Auxiliary firefighter Keith Diakiw, P.Geo., reflects on his experience battling the Fort McMurray wildfire.
On May 3, the wildfire was wreaking havoc in Fort McMurray. Keith Diakiw, however, was taking a firefighter refresher course at Canadian Natural Resources' Horizon firehall about 80 kilometres north of the city.
An auxiliary firefighter with the company, he works as an equipment operator at the Horizon oil sands site. "By lunch, another fire auxiliary member got a call that his home was gone," he recalls. "Fort Mac was basically burning."
Canadian Natural's firefighter contingent includes six fulltime crew members and about 60 auxiliaries like Mr. Diakiw. That morning, they could only watch in shock as events unfolded in Fort McMurray.
But when a mutual aid call came in from the Regional Municipality of Wood Buffalo seeking assistance from oil sands operations in the region, members of Canadian Natural's emergency services were among the firefighters racing towards the flames to help protect the city.
It brought back memories of 2011, when Mr. Diakiw battled forest fires that threatened industry sites north of Fort McMurray. For the second time in five years, Mr. Diakiw found himself in an evacuation zone, fighting fires.
The Calm Before the Firestorm
A day earlier, Mr. Diakiw was driving north into Fort McMurray when he noticed a giant plume of smoke. He was sitting at the traffic lights on Highway 63 by the Sawridge Hotel when two fire trucks flew by going south. About eight police cars were at the intersection with their lights on. "I thought, wow, this looks serious," he says. "The fire seemed far away, yet close. It was kind of an eerie feeling."
Any concerns he had about the fire were laid to rest Tuesday morning. Up at 4:30 a.m., he headed to his bus stop as the sun was rising. The sky was blue. "It was clear as a bell. No smell of smoke," he says. Things, of course, would turn out differently. "It was the calm before the storm."
Later that afternoon, the setting was considerably less serene. As fire crews headed south into town, thousands of residents were fleeing north. They sought shelter at numerous oil sands camps in the region, including Horizon. Mr. Diakiw himself was an evacuee. He has a home in Fort McMurray, so he didn't have anything with him, not even his wallet. "It became quite chaotic for everybody."
My hat is off to those men and women firefighters who came from so far away. There were hundreds of people at the staging areas. They were there for a week or two straight, fighting the fires. - Keith Diakiw, P.Geo. Auxiliary Firefighter, Canadian Natural Resources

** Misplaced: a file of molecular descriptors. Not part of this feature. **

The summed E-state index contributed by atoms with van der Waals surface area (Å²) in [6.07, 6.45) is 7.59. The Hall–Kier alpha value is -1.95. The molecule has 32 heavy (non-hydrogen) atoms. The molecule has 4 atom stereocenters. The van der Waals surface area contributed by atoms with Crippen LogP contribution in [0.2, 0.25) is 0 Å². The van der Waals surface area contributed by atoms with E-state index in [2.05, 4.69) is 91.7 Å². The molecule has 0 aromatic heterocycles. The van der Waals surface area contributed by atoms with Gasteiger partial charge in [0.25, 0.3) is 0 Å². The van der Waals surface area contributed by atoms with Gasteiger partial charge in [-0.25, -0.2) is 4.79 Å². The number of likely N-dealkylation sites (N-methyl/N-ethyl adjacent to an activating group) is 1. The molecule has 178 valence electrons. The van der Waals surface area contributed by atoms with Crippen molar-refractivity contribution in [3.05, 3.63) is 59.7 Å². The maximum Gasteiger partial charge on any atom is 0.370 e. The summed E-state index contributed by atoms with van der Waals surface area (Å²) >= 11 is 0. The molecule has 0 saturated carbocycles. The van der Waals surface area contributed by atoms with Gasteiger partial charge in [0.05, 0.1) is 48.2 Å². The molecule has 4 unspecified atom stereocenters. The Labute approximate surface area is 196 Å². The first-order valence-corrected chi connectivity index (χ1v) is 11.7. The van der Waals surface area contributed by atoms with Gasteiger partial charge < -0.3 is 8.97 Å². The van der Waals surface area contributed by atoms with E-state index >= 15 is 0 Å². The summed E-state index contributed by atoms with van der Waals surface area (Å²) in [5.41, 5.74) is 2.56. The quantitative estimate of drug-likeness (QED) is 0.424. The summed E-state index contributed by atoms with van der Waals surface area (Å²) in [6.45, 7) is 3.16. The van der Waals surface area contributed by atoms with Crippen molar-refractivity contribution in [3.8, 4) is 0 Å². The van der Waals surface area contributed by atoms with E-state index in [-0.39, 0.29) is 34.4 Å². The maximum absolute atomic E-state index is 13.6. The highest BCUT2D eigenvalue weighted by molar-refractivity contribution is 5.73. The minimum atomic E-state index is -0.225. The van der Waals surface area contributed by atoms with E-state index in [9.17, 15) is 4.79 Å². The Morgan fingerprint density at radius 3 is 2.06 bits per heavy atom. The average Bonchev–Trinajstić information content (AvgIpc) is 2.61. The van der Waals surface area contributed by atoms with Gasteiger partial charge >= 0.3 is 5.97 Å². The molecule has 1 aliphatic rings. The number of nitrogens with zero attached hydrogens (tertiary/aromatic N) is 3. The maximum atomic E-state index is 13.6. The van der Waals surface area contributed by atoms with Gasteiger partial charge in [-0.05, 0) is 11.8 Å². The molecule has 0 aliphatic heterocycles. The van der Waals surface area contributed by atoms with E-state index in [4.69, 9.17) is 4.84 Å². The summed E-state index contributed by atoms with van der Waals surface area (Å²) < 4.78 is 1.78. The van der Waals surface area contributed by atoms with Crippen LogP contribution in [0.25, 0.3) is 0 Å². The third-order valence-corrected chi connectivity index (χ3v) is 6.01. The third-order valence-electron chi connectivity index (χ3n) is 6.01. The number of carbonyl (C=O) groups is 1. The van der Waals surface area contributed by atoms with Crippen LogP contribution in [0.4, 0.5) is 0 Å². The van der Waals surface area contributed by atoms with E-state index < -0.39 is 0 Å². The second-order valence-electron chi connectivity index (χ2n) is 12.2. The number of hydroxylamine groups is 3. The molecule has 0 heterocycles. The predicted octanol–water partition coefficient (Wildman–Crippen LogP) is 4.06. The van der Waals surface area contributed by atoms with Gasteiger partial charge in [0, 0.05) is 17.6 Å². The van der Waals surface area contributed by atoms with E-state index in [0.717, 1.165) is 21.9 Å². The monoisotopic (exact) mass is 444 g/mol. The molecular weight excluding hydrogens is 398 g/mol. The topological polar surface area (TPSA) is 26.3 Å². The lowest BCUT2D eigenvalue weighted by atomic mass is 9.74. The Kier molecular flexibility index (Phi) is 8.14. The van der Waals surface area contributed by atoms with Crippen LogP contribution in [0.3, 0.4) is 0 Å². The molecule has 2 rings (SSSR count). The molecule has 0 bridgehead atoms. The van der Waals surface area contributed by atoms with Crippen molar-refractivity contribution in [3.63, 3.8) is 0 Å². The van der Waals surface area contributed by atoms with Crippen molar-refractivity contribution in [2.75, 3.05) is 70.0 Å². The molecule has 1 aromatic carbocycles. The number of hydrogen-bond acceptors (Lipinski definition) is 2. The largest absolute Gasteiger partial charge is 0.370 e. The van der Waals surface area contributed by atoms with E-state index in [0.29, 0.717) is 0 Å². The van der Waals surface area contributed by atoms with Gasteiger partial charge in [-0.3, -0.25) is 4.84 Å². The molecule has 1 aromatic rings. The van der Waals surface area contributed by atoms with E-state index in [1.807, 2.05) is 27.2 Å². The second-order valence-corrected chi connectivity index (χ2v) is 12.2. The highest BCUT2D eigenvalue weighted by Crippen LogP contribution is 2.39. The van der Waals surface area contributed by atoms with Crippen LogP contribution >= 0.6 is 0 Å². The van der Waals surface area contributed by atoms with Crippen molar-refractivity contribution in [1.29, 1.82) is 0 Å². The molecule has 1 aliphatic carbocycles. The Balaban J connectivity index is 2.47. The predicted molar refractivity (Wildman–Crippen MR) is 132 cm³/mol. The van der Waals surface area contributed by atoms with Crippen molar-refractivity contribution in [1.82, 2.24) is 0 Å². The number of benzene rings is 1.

Mr. Diakiw was on night shift that week, so his firefighting crew first headed into Fort McMurray the evening of May 4. The fire had grown to 10,000 hectares (on its way to nearly 590,000 hectares by mid-June) and an estimated 1,600 buildings had already burned down. The city remained a battleground, surrounded and in some cases engulfed by fire.
"Driving in, you could see the charred forest on either side of the road where the firestorm went through along Highway 63," says Mr. Diakiw. "There was a lot of smoke and helicopters flying overhead. Police at all the intersections monitoring traffic."
Over the next week, he worked four shifts, fighting blazes from 6:30 p.m. to 6:30 a.m. He was one of 2,200 firefighters from Alberta, across Canada, and around the world who worked tirelessly to help save the vast majority of the community's infrastructure. "My hat is off to those men and women firefighters who came from so far away. There were hundreds of people at the staging areas. They were there a week or two straight, fighting the fires," he says.
His own crew was sent on calls across the city. While putting out hot spots in Wood Buffalo, he got his first up-close look at the destruction. Four square blocks of houses were burned to their foundations, yet streetlights were still on, casting halos in the smoke.
"You get off the truck and you're silent. All these houses are burned. You just hear running water — complete silence except for water running down the street from kitchen faucets. Everything is ash. Your heart breaks when you see the devastation, where people have lost everything."
In another community, he saw a house torn in half and vehicles flipped over. A bulldozer had attempted to create a firebreak, and it was still there, a burned-out shell. The fire was so extreme, it had melted the rims from vehicles, turning them to puddles.
The biggest blaze his crew battled was an apartment complex in Abasand. It took most of the night for several crews to put it out. "When we first saw it, our mouths dropped. The flames were about 130 feet up."
The seeming randomness of it all struck him. In Beacon Hill, where 476 homes were lost, a nearby strip mall, school, and church survived. In Abasand, a car wash burned down but the gas station beside it was untouched.
Today, the whole experience is somewhat of a blur, Mr. Diakiw says: "It felt good to do what I could to help. You're just trying to prevent more heartache for people."
He was fortunate — his own home only suffered smoke damage and he could return by mid-June.
Mr. Diakiw will always remember the support emergency responders received from across Alberta. Just as memorable is the support from neighbours, from people directly affected by the fire.
He remembers two women who had lost their homes to the fires. They showed up to cook meals and make coffee for firefighters. "They went above and beyond."